Oh, I never went back to the original doctor. His very casual advice “go ahead home, since nothing showed up on the CT scan, and we’ll try to get you in to seen an internist” when I was in a fair amount of pain and there was such a serious problem caused me to lose faith in his medical abilities. To top it off, his office called me TWO WEEKS later to schedule an appointment with an internist. I told them that the surgeon in the ER had taken care of my internal bleeding and that I was no longer in need of an appointment with an internist.

Whitewater kayaking, I got pushed against a huge undercut boulder, flipped upstream and then washed way back into the undercut where it was dark and cold. My last thought as I went under was “Wow, so this is how it ends then, eh?” I think I kept my cool pretty well, I decided to stay in the boat as long as it kept moving. Then it abruptly stopped and I bailed and pushed off the rock to get back into the strong current. Took about three pushes but suddenly I was back in the light and air! Somehow my boat got free and actually came out before I did.
My companions saw it happen and were pretty sure I was a goner. Total time under water was maybe (I’m guessing) 30-45 seconds but seemed like an 30-45 minutes while it was happening.

I don’t know about everyone else, but I was kind of embarrassed.

Yes. My stomach perforated and I was convinced I would not live through the ordeal. And indeed, according the surgeon, he wasn’t sure either. Even after I was off the operating table, I was convinced for weeks that I would not leave the hospital.

When I was about 20 years old, I was driving across Snoqualmie Pass in Washington state. It’s a mountain pass, but this was in May, so I wasn’t concerned that my car had crappy tires. But a freak snowstorm came out of nowhere, and as I rounded a curve at about 60 MPH, I realized that the tires had completely lost their grip, and the car was moving sideways toward the flimsy, rusty guardrail, and that those thin green things that I saw on the other side of the guardrail were the tops of very tall trees that were growing at the bottom of the sheer cliff just off the edge of the highway.

It wasn’t exactly like they say, where your whole life flashes before your eyes, but it did seem like an incredibly long time passed over an interval of what couldn’t have been more than a second or so. I definitely had time to realize that even if I survived, it might be days before I was found.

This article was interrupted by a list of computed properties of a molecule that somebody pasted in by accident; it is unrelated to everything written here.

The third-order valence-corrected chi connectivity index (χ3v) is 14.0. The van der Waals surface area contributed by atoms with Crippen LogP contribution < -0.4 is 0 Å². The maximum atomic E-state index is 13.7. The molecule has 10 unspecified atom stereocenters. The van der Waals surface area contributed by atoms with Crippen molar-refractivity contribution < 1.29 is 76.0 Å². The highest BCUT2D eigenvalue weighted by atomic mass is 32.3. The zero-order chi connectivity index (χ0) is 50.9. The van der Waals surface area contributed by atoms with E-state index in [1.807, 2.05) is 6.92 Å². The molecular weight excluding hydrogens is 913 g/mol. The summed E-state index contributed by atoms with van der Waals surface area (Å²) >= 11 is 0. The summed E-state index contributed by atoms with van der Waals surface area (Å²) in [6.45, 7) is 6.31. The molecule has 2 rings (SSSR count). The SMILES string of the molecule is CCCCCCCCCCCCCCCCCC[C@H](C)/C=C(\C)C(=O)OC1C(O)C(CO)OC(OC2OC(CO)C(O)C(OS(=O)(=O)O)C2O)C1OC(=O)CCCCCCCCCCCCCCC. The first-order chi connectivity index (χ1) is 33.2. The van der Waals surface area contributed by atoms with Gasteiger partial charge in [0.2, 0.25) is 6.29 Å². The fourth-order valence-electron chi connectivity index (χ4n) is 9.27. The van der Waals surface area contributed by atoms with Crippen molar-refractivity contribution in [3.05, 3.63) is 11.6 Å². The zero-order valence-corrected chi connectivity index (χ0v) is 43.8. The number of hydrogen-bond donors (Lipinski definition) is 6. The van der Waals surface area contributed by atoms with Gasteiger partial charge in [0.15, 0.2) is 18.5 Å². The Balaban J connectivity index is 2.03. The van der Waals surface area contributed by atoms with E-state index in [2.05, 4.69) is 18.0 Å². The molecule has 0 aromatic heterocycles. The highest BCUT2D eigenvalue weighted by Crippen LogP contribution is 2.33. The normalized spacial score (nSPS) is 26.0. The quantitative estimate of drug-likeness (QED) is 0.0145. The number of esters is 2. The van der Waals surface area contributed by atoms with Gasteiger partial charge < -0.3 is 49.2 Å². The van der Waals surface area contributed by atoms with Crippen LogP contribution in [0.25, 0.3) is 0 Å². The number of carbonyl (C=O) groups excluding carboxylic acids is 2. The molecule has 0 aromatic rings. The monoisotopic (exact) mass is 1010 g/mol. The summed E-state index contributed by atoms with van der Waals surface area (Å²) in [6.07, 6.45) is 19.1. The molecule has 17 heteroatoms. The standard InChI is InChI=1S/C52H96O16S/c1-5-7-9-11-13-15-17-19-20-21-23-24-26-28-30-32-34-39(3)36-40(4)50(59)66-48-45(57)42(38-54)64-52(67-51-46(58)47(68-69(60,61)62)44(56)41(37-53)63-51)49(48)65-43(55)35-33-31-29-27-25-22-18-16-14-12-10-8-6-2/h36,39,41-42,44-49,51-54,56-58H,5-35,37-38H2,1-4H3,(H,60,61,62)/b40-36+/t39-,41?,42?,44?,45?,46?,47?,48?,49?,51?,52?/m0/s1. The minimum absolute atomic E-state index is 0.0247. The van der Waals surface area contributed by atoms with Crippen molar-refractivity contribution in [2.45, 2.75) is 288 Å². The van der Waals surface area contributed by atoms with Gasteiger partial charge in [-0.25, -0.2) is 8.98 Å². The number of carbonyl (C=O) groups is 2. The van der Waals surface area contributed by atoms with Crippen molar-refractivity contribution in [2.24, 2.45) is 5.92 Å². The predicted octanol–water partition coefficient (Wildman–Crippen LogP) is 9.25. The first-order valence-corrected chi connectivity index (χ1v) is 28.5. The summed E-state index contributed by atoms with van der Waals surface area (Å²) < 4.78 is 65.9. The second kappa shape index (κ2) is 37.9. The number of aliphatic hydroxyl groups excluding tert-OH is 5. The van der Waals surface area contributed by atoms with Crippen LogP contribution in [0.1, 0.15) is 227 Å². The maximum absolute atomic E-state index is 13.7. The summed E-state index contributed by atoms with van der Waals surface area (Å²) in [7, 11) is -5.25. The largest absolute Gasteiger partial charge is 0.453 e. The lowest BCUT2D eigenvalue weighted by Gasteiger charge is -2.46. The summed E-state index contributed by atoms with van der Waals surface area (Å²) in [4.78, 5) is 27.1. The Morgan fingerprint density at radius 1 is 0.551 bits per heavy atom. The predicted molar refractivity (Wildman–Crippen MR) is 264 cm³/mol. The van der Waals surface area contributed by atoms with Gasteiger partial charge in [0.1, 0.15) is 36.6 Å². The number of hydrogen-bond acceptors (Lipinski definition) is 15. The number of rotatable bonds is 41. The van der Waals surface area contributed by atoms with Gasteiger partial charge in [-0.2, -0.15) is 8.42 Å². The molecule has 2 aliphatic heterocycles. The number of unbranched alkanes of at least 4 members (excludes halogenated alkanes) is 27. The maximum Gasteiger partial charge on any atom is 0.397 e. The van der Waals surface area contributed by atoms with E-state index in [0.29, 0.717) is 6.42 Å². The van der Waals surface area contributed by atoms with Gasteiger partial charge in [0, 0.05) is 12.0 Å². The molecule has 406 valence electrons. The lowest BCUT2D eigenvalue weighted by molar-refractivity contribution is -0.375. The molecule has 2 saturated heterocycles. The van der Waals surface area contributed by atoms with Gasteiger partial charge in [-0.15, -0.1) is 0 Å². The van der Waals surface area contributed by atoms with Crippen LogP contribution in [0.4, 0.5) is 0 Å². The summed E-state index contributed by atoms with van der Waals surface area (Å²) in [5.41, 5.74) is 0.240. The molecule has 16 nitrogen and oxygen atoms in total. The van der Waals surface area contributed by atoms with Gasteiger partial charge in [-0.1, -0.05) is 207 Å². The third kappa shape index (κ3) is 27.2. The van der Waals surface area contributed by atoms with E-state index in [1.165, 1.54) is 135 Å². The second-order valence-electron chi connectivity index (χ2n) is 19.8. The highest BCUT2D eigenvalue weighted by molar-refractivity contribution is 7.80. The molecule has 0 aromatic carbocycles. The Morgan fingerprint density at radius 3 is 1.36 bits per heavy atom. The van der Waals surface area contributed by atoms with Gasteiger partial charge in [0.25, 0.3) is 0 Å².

And then I slammed sideways into a concrete barrier and stopped right there. The barrier ended no more than six feet from where I hit, and then the rusty guardrail began. I got out and looked over the edge, and yup, it was a long way down, and my green car would have been very difficult to see in the lush forest below.

The side of the car was bashed in, but there was no damage to anything mechanical, so I was able to start it back up and drive off, proceeding very, very carefully. I seem to recall it had a profound effect on my attitude toward life, which lasted for a couple of weeks, but I can’t remember what it was now.

But I can see that guard rail coming at me like it was yesterday.

Mortar attack, 1968, Vietnam. Shrapnel flying everywhere, ground bouncing, everybody yelling. Scariest moments of my life.

Before that, in a small boat that hit a sweep on a small river in Alaska when I was about 15. As I literally hung on to the deadfall log with my fingertips, I really thought I was going to be swept away and drowned. My friend saved my life that day.

I’ve had close class. Not necessarily on death’s door, but VERY serious illness.

Interesting about how many people felt that in near-drowns which makes my story redundant.

A non-fisherperson and I were in Nova Scotia in a large pond. In a canoe. I’m like for fuck’s sake yeah it’s pretty but I just want to throw my line already goddamn you.

Ahem. I stood up to cast.

Ahem. I was wearing a foam cervical collar. (Think big fat fast-acting sponge around my neck.)

Ahem. The boat turned over. I’m saying the obvious for people who may not know this–that it is is not wise to stand up in a canoe.

I’m being sucked under. I’m drowning. The collar becomes an 80 lb. weight around my neck. This is it. I can’t swim to surface. I’m trying to rip the collar off which I did.

I got to the surface. And then stood up in what was about 3’ feet of water…

I was fading in and out in the emergency room and the doctor shook me awake and said, “Were you trying to kill yourself?”


“Well, you might have succeeded. Do you understand that?”

“Uh huh.” I was so totally okay with that. I was glad it was out of my hands.

Fade to black and woke up 2 days later clawing at the ventilator tubing.